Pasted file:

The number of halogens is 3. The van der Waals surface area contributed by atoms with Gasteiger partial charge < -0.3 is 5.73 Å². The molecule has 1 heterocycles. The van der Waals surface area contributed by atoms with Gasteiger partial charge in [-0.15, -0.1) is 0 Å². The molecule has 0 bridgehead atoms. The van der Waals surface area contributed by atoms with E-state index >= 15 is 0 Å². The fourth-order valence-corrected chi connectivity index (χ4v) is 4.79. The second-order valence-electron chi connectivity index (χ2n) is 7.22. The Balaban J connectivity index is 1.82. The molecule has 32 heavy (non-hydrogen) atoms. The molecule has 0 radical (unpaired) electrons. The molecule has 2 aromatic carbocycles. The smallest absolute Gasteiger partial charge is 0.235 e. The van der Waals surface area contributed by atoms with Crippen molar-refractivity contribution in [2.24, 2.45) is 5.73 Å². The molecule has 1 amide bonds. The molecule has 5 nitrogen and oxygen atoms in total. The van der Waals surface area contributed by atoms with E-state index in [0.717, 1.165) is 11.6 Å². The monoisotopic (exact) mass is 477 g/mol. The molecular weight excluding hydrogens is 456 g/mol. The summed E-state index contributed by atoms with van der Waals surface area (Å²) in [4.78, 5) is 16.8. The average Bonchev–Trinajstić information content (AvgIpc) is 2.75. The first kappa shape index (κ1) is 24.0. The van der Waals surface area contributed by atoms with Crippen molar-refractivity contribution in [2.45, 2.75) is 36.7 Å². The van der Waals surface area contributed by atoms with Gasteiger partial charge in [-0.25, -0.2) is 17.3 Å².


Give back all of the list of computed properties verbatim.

The number of halogens is 3. The van der Waals surface area contributed by atoms with Gasteiger partial charge < -0.3 is 5.73 Å². The molecule has 1 heterocycles. The van der Waals surface area contributed by atoms with Gasteiger partial charge in [-0.15, -0.1) is 0 Å². The molecule has 0 bridgehead atoms. The van der Waals surface area contributed by atoms with E-state index >= 15 is 0 Å². The fourth-order valence-corrected chi connectivity index (χ4v) is 4.79. The second-order valence-electron chi connectivity index (χ2n) is 7.22. The Balaban J connectivity index is 1.82. The molecule has 32 heavy (non-hydrogen) atoms. The molecule has 0 radical (unpaired) electrons. The molecule has 2 aromatic carbocycles. The smallest absolute Gasteiger partial charge is 0.235 e. The van der Waals surface area contributed by atoms with Crippen molar-refractivity contribution in [2.24, 2.45) is 5.73 Å². The molecule has 1 amide bonds. The molecule has 5 nitrogen and oxygen atoms in total. The van der Waals surface area contributed by atoms with E-state index in [0.717, 1.165) is 11.6 Å². The monoisotopic (exact) mass is 477 g/mol. The molecular weight excluding hydrogens is 456 g/mol. The summed E-state index contributed by atoms with van der Waals surface area (Å²) in [4.78, 5) is 16.8. The average Bonchev–Trinajstić information content (AvgIpc) is 2.75. The first kappa shape index (κ1) is 24.0. The van der Waals surface area contributed by atoms with Crippen molar-refractivity contribution in [2.45, 2.75) is 36.7 Å². The van der Waals surface area contributed by atoms with Gasteiger partial charge in [-0.25, -0.2) is 17.3 Å².